Yeah, we’re going to have an in-person pow wow which will probably go off the rails, I’m hoping in a good way. There is a lot here that I wanted to unpack and maybe go into for our audience. Maybe to start with one of the nerdier would be the commitment that we’re making in the practice to research. If you go over to the Austin Center for Functional Medicine website, AustinFM.com. You’ll see that there’s a section for our clinic team and a section for our research team. I think that’s important to point out because one of the things I think the field could do better is have a commitment to research. Especially as people grow their clinic or their platform or their podcast or what have you, I’d like to see it become more commonplace for providers to be participating in the research process. It’s not easy.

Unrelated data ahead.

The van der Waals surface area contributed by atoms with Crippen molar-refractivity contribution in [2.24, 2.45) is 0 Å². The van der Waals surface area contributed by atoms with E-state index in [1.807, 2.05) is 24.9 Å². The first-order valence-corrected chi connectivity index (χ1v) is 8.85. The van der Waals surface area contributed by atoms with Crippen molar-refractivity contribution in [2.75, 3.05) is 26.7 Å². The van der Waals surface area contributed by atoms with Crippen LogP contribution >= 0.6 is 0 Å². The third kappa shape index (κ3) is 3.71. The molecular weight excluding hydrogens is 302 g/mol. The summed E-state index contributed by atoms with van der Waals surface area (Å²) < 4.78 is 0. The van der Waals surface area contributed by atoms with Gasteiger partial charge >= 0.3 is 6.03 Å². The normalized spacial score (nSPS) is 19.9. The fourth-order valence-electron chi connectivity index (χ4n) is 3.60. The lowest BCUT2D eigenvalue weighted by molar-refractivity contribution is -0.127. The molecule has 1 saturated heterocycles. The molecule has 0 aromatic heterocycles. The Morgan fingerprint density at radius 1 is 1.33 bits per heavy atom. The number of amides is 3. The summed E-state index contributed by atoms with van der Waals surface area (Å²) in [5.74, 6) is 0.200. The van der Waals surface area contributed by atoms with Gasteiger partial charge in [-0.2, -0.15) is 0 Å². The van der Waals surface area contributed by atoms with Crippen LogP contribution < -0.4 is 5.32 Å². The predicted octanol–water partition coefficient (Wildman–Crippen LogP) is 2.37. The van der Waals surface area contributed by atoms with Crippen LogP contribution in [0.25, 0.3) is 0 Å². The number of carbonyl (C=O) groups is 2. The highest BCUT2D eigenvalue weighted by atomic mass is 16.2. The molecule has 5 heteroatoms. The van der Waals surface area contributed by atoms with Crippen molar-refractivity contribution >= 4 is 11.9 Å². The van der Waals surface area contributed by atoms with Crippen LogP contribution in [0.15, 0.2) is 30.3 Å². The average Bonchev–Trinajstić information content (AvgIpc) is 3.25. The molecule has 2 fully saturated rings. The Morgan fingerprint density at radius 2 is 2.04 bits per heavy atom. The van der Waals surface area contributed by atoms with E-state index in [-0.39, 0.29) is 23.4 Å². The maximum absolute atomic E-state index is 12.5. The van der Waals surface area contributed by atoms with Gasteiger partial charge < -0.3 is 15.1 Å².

DrMR:

It definitely takes a collaboration of all sorts of professionals and a high level of organization, and systemization to kind of make this possible, but that’s one of the things that we’re doing there.We already have a list of research objectives that we’re either tracking data on now for publication or that we will publish in the future. Again, really hoping that we can help perhaps make this more of the norm and obviously published research that answers questions. One I’ll just throw out there to really kind of nerd out, if you guys remember back to maybe a year and a half ago, Dr. Richard McCallum came on the podcast. He was the GI researcher that found SIBO seemed to be a top-down, meaning an oral downward phenomenon instead of a colon upward phenomenon. So we’ve been tracking gastrin on our patients for about a year, because gastrin according to McCullum could tell you that someone’s not secreting enough hydrochloric acid.

DrMR: